I’ve never been big on New Year’s resolutions. But I had a funny conversation with one of my brothers-in-law over the holidays that had me thinking of a resolution worth making.
This brother-in-law runs marathons. To get ready for the season, he recently ran an 18-mile “warm-up” race. He failed to convince me to join him. The only thing that an 18-mile run would “warm me up” for would be a knee replacement procedure.
As it turned out, the friend he planned on running alongside was having a bad day. After a few miles of rather slow times, his friend encouraged him to run on ahead, and he did. The last 12 miles of the race had runners making several large loops. Because of this, there was a mixing of faster and slower runners towards the end of the race.
When he got within 3 miles of the finish, he felt that it was (figuratively) downhill from there. He didn’t feel all-that-bad and planned on coasting in.
As he was passing a woman about his age, she asked if he would run with her. Some folks need a running partner to keep them going. My brother-in-law said he was hesitant, but he felt bad for her.
Besides, he wasn’t shooting for a personal-best time or anything. So he slowed up and ran alongside her. What had me laughing was what happened next.
After thanking him for joining her, she began a nonstop monologue about how stupid the race was. Her husband had convinced her to run, and she would never listen to him again. Her feet hurt. Her legs hurt. Her arms hurt. She went on and on about how insane everyone was for doing this.
My brother-in-law said he longed for his iPod. Within a few minutes, he felt exhausted. His legs, feet, and arms began to hurt as well. He fought off the urge to ask her, “If you’re so tired, where are you getting all of the energy to complain from?”
He told me his new rule when running in the future is to do whatever he can to avoid complainers. And if he stumbles onto some, he’ll pick up his effort and run ahead of and away from them as fast as possible.
The pain of the extra effort isn’t as bad as the pain of having your mental and physical energy sapped from you by chronic complainers.
As sports analogies go, that’s a great one. In your race to achieve your personal goals this year, do whatever it takes to leave behind the complainers in your midst. You’ll be better off in the long run.
As we were preparing for a long drive over the holidays, I realized that the vehicle we were taking was overdue for an oil change. The one local repair shop we sorta-kinda trust was closed that day, so I hesitantly drove to a nearby national chain.
After telling the man at the counter what I needed, he asked if I was going to “drop off or wait.” I informed him that I’d be leaving the car. He looked at the clock (it was 10:00 AM) and said, “We’ll have you done for 2 o’clock.”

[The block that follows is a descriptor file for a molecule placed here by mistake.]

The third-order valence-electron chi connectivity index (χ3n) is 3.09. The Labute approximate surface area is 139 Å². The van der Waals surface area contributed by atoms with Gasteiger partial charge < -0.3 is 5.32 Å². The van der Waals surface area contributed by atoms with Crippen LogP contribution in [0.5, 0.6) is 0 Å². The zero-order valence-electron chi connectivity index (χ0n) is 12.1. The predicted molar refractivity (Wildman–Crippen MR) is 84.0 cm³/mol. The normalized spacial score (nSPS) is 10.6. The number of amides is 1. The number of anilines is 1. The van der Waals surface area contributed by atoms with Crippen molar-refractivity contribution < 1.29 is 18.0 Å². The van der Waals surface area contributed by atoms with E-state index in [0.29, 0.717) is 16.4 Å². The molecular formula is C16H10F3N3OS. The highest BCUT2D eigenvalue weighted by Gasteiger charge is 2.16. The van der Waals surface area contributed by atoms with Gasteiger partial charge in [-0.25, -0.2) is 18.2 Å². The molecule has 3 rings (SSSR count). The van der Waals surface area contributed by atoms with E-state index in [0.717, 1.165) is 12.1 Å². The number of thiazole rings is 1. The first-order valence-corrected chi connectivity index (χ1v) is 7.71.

I said, “Two o’clock. Okay, I’m going to run errands. But I’ll plan on being back here for two. Sound good?” He replied, “Yes sir! Two o’clock it is. I’ll call you if we get to it early.”
Two o’clock came and went. At 2:30, I figured I’d give them a call to make sure my car was ready. When the guy answered, I gave my name and then had to remind him which car was mine. “Oh, we’ve got that one on the rack right now. Give me 30… 40 minutes tops and it will be ready.”
The sad thing was that I wasn’t surprised that he didn’t have the car ready or that he told me a tall tale about it. And he didn’t apologize for, or even acknowledge, that he hadn’t kept his word.
I couldn’t help but reflect on how many folks fail to grasp that when they prove non-trustworthy on “little things”, customers are simply not going to give them the benefit of the doubt on larger matters.
When I later picked up the vehicle, I was surprised that he didn’t give me the obligatory pitch for things I should consider having done to my car. When I later read the receipt, however, I saw an area that listed “Recommendations turned down by customer.” But he had not mentioned them to me.
I had to chuckle that he had given me written evidence that 1) his own company shouldn’t trust his word and 2) their “recommendations” are apparently as arbitrary and superfluous as customers suspect that they are.
These kinds of issues can seem trivial. Hey, it’s only a missed time guarantee, or a neglected phone call, or some other trivial commitment, right?
But to customers, the way you meet small commitments establishes whether they can trust you with anything more substantial. The upside is that when we consistently meet even small commitments, customers are more likely to trust us when the stakes are higher.
How confident can customers be that you’ll deliver what and when you say you will?